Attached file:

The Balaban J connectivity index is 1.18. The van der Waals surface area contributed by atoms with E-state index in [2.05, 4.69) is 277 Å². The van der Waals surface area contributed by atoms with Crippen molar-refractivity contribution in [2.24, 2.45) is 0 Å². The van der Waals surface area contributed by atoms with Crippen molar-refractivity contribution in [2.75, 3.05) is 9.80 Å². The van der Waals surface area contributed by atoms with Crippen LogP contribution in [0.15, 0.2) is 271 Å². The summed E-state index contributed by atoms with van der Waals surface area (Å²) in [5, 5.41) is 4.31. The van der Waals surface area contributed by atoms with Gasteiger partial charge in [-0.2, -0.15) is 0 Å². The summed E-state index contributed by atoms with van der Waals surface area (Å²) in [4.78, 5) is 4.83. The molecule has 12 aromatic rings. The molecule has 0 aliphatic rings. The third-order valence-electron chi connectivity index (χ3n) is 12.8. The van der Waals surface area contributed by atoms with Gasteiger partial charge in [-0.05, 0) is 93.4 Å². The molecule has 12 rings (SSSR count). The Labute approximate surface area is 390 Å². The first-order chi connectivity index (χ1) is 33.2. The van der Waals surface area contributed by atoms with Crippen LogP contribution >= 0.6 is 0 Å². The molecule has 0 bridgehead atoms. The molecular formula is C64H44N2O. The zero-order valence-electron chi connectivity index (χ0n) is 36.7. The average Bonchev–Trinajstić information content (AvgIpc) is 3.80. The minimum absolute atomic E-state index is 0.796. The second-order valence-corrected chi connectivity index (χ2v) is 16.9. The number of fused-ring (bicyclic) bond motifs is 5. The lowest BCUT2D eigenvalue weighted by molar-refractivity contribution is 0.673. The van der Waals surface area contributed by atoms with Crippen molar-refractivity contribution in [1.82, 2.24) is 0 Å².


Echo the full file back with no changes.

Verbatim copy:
The Balaban J connectivity index is 1.18. The van der Waals surface area contributed by atoms with E-state index in [2.05, 4.69) is 277 Å². The van der Waals surface area contributed by atoms with Crippen molar-refractivity contribution in [2.24, 2.45) is 0 Å². The van der Waals surface area contributed by atoms with Crippen molar-refractivity contribution in [2.75, 3.05) is 9.80 Å². The van der Waals surface area contributed by atoms with Crippen LogP contribution in [0.15, 0.2) is 271 Å². The summed E-state index contributed by atoms with van der Waals surface area (Å²) in [5, 5.41) is 4.31. The van der Waals surface area contributed by atoms with Gasteiger partial charge in [-0.2, -0.15) is 0 Å². The summed E-state index contributed by atoms with van der Waals surface area (Å²) in [4.78, 5) is 4.83. The molecule has 12 aromatic rings. The molecule has 0 aliphatic rings. The third-order valence-electron chi connectivity index (χ3n) is 12.8. The van der Waals surface area contributed by atoms with Gasteiger partial charge in [-0.05, 0) is 93.4 Å². The molecule has 12 rings (SSSR count). The Labute approximate surface area is 390 Å². The first-order chi connectivity index (χ1) is 33.2. The van der Waals surface area contributed by atoms with Crippen LogP contribution >= 0.6 is 0 Å². The molecule has 0 bridgehead atoms. The molecular formula is C64H44N2O. The zero-order valence-electron chi connectivity index (χ0n) is 36.7. The average Bonchev–Trinajstić information content (AvgIpc) is 3.80. The minimum absolute atomic E-state index is 0.796. The second-order valence-corrected chi connectivity index (χ2v) is 16.9. The number of fused-ring (bicyclic) bond motifs is 5. The lowest BCUT2D eigenvalue weighted by molar-refractivity contribution is 0.673. The van der Waals surface area contributed by atoms with Crippen molar-refractivity contribution in [1.82, 2.24) is 0 Å².